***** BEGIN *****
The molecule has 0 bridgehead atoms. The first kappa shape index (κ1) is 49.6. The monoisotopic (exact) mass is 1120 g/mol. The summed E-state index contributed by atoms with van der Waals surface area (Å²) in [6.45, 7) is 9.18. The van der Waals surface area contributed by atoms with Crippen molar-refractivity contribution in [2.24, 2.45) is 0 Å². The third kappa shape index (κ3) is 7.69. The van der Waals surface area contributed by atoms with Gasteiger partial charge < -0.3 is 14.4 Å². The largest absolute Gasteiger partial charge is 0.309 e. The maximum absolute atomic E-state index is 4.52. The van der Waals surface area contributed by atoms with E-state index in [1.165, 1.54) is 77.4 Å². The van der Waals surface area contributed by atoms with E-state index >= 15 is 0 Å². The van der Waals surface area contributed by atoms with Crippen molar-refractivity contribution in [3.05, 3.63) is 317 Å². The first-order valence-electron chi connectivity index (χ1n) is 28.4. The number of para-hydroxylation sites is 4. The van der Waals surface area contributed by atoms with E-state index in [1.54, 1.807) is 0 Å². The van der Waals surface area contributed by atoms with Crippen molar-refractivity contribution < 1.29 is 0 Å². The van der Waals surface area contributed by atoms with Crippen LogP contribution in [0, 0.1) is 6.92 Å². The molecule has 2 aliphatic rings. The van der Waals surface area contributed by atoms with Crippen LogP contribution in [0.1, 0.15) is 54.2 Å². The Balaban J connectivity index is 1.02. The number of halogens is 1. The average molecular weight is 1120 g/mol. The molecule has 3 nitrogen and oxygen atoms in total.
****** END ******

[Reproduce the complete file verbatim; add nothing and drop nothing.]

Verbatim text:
The molecule has 0 bridgehead atoms. The first kappa shape index (κ1) is 49.6. The monoisotopic (exact) mass is 1120 g/mol. The summed E-state index contributed by atoms with van der Waals surface area (Å²) in [6.45, 7) is 9.18. The van der Waals surface area contributed by atoms with Crippen molar-refractivity contribution in [2.24, 2.45) is 0 Å². The third kappa shape index (κ3) is 7.69. The van der Waals surface area contributed by atoms with Gasteiger partial charge < -0.3 is 14.4 Å². The largest absolute Gasteiger partial charge is 0.309 e. The maximum absolute atomic E-state index is 4.52. The van der Waals surface area contributed by atoms with E-state index in [1.165, 1.54) is 77.4 Å². The van der Waals surface area contributed by atoms with E-state index >= 15 is 0 Å². The van der Waals surface area contributed by atoms with Crippen molar-refractivity contribution in [3.05, 3.63) is 317 Å². The first-order valence-electron chi connectivity index (χ1n) is 28.4. The number of para-hydroxylation sites is 4. The van der Waals surface area contributed by atoms with E-state index in [1.54, 1.807) is 0 Å². The van der Waals surface area contributed by atoms with Crippen molar-refractivity contribution < 1.29 is 0 Å². The van der Waals surface area contributed by atoms with Crippen LogP contribution in [0, 0.1) is 6.92 Å². The molecule has 2 aliphatic rings. The van der Waals surface area contributed by atoms with Crippen LogP contribution in [0.1, 0.15) is 54.2 Å². The Balaban J connectivity index is 1.02. The number of halogens is 1. The average molecular weight is 1120 g/mol. The molecule has 3 nitrogen and oxygen atoms in total.